Scientists demonstrate that nbMab PGT 128 interacts with two glycans and a conserved site on gp120.

Analysis of how a recently identified broadly neutralizing antibody (bnMab) binds to HIV has uncovered a potential target for vaccine development. The antibody, PGT 128, is one of a number isolated from HIV-infected patients by a team led by researchers at the Scripps Research Institute’s IAVI Neutralizing Antibody Center. Of the series of PGT antibodies isolated, PGT 128 is the most broadly neutralizing, and is capable of neutralizing over 70% of globally circulating viruses.  

However, what appears to make PGT 128 so much more potent than other recently described anti-HIV bnMabs relates to the way the antibody penetrates through a gap in the glycan shield that protects the viral envelope, and binds to two conserve glycans, as well as a beta-strand segment on the V3 loop of the gp120 envelope protein. This triple binding appears to cross-link Env trimer spikes on the viral coat, and prevent it from infecting cells, claim Dennis R. Burton, Ph.D., Ian A. Wilson, Ph.D., and colleagues. Their findings are reported in Science Express in a paper titled “A Potent and Broad Neutralizing Antibody Recognizes and Penetrates the HIV Glycan Shield.”

PGT 128 is one of six bnMAbs (PGTs 125–128, 130–131) isolated by the Scripps-led researchers. The PGT antibodies bind specifically to the Man8/9 glycans on gp120, and potently neutralize across HIV clades, indicating that they may provide protection at relatively low serum concentrations, and the epitopes to which they bind might therefore represent promising vaccine targets. The team’s interest in PGT 128, particularly, arose because the antibody had the broadest neutralizing capability of all the PGT nbMabs, and demonstrates potency that is about an order of magnitude greater than that of other recently described bnMabs, including PG9, PG16, VRC01, and VRCPG04. They therefore carried out crystallization studies to identify the specific binding epitopes for PGT 128.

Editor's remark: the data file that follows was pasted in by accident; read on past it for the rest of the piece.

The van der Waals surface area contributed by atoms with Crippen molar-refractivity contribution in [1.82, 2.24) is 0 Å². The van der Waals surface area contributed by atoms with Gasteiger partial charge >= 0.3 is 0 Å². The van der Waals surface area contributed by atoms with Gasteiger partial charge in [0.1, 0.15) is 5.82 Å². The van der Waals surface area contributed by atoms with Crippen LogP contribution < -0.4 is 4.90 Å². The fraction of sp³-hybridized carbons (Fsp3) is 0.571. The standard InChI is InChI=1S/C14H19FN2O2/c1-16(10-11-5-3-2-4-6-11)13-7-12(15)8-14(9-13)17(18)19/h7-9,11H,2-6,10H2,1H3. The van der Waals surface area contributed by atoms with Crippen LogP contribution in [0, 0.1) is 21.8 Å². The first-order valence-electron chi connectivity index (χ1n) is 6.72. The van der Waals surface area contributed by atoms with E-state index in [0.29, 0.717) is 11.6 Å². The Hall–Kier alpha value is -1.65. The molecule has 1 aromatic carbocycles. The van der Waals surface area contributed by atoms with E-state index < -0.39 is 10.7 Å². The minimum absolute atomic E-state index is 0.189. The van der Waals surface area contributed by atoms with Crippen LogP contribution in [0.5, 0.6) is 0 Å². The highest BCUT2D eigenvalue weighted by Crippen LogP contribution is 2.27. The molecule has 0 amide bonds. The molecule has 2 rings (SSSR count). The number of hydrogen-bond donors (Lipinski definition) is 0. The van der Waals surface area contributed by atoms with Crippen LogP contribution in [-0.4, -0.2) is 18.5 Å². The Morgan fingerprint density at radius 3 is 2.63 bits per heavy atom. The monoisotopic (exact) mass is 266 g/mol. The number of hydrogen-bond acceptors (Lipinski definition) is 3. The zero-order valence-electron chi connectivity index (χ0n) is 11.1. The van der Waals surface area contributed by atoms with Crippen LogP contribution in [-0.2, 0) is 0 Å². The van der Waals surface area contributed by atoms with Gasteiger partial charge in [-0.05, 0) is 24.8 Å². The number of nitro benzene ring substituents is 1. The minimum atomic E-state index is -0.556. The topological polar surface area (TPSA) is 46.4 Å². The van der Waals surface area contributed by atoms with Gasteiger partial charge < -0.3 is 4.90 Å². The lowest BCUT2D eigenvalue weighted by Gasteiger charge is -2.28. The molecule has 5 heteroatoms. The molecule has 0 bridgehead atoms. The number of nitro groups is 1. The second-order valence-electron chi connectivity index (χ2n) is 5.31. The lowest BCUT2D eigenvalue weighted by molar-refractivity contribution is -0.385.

The results unexpectedly showed that the antibody engages two different but closely spaced glycans, as well as the C-terminal end of the V3 loop, within the binding site. The primary glycan-binding site is occupied by the high-mannose glycan attached to N332 (Man8/9GlcNAc2), while a secondary glycan-binding site is on the core pentasaccharide attached to N301.

To see how important the individual glycan binding sites were for epitope recognition, the researchers tested a series of PGT 128 antibody variants that each contained a single amino-acid substitution in each subsite. The results indicated that mutations in the primary glycan binding site (N332) compromised neutralization, gp120 binding, and binding to Man8/9 on a glycan array.

Mutation of some residues in the secondary site (N301) also resulted in a loss of gp120 binding and virus neutralization, but the affinity of N301 secondary site was too low to detect directly by glycan array. However, mutation of other residues that interact with the mannoses in the secondary binding site had little or no effect on neutralization, suggesting that the interactions with the mannose sugars in the secondary site are not as crucial as the primary GlcNAc interactions.

Even so, the authors stress, the N301 glycan is still required for the overall high-affinity binding to gp120 and neutralization. Notably, the N301 and N332 glycans are 93% and 73% conserved among HIV isolates, respectively, which accounts for the ability of PGT 128 to neutralize 72% of circulating viruses, they add. Specific interactions of the antibody with V3 were more difficult to evaluate because binding is mediated primarily through backbone hydrogen bonding and van der Waals forces, which can tolerate changes in side chains.